by Dave Grossman
Drawing on interviews, published personal accounts and academic studies, Grossman investigates the psychology of killing in combat. Stressing that human beings have a powerful, innate resistance to the taking of life, he examines the techniques developed by the military to overcome that aversion. His provocative study focuses in particular on the Vietnam war, revealing how the American soldier was "enabled to kill to a far greater degree than any other soldier in history." Grossman argues that the breakdown of American society, combined with the pervasive violence in the media and interactive video games, is conditioning our children to kill in a manner siimilar to the army's conditioning of soldiers: "We are reaching that stage of desensitization at which the infliction of pain and suffering has become a source of entertainment: vicarious pleasure rather than revulsion. We are learning to kill, and we are learning to like it." Grossman, a professor of military science at Arkansas State University, has written a study of relevance to a society of escalating violence. --Publisher's Weeky, Copyright 1995 Reed Business Information, Inc.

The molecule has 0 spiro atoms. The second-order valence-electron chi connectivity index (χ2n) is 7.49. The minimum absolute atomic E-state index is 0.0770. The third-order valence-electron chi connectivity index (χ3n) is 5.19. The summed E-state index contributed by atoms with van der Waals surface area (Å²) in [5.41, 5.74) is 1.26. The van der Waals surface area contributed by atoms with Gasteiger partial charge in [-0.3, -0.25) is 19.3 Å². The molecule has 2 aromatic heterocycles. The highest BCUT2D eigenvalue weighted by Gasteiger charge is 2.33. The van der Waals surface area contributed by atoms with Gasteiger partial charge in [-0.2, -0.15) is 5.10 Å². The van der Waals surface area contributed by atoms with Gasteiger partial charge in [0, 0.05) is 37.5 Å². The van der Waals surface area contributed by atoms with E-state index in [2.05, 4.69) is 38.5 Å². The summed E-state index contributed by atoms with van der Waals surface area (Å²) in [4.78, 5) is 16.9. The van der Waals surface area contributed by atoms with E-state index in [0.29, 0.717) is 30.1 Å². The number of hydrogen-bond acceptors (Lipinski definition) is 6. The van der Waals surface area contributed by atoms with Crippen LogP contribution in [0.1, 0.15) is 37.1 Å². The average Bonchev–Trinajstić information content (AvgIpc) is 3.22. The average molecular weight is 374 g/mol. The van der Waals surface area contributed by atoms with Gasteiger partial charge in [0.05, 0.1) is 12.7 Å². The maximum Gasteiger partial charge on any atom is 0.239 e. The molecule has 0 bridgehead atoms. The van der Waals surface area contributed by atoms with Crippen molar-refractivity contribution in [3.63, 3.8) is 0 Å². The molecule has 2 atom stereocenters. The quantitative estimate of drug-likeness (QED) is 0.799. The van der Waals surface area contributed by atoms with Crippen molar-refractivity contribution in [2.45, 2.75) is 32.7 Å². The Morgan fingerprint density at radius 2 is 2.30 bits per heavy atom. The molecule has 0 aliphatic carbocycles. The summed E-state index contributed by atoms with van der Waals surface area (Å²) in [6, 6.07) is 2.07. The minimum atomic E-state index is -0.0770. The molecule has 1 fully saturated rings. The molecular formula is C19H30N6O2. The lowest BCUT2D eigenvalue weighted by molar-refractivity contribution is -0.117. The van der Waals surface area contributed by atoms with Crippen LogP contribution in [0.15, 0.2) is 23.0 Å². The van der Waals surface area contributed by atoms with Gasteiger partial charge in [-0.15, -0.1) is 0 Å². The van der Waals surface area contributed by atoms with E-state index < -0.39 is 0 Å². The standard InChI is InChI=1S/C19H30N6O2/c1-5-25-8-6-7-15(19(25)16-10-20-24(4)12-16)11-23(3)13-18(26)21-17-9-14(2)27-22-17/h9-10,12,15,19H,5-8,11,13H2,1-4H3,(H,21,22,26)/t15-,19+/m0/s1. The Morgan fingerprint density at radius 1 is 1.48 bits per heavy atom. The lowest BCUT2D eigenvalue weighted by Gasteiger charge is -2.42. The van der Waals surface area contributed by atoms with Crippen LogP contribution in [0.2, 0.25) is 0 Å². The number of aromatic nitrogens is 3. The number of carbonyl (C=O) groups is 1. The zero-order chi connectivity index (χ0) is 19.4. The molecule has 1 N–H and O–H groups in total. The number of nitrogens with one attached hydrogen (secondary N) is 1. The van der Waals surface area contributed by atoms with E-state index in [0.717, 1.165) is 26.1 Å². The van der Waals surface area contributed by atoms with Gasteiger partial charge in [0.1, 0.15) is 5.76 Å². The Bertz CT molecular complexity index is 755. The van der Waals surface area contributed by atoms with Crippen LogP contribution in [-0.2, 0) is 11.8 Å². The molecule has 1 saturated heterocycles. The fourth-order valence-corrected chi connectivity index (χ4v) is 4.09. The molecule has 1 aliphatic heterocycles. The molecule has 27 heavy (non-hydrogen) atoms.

3. I Love a Cop, Revised Edition : What Police Families Need to Know
by Ellen Kirschman
This book is as necessary for the overall survival of our law enforcement officers as their vests, weapons, and officer safety tactics. The realities of the job have changed in the post-9/11 world, and the revised edition arrives just in time. Dr. Kirschman provides an in-depth look at the daily challenges facing the law enforcement officer and family, and offers specific strategies for overcoming the pitfalls that potentially take such a heavy toll. This book should be issued to every recruit entering the profession. --Kevin M. Gilmartin, Ph.D, author of Emotional Survival for Law Enforcement
4. Signals: How to Use Body Language for Power, Success and Love
by Allan Pease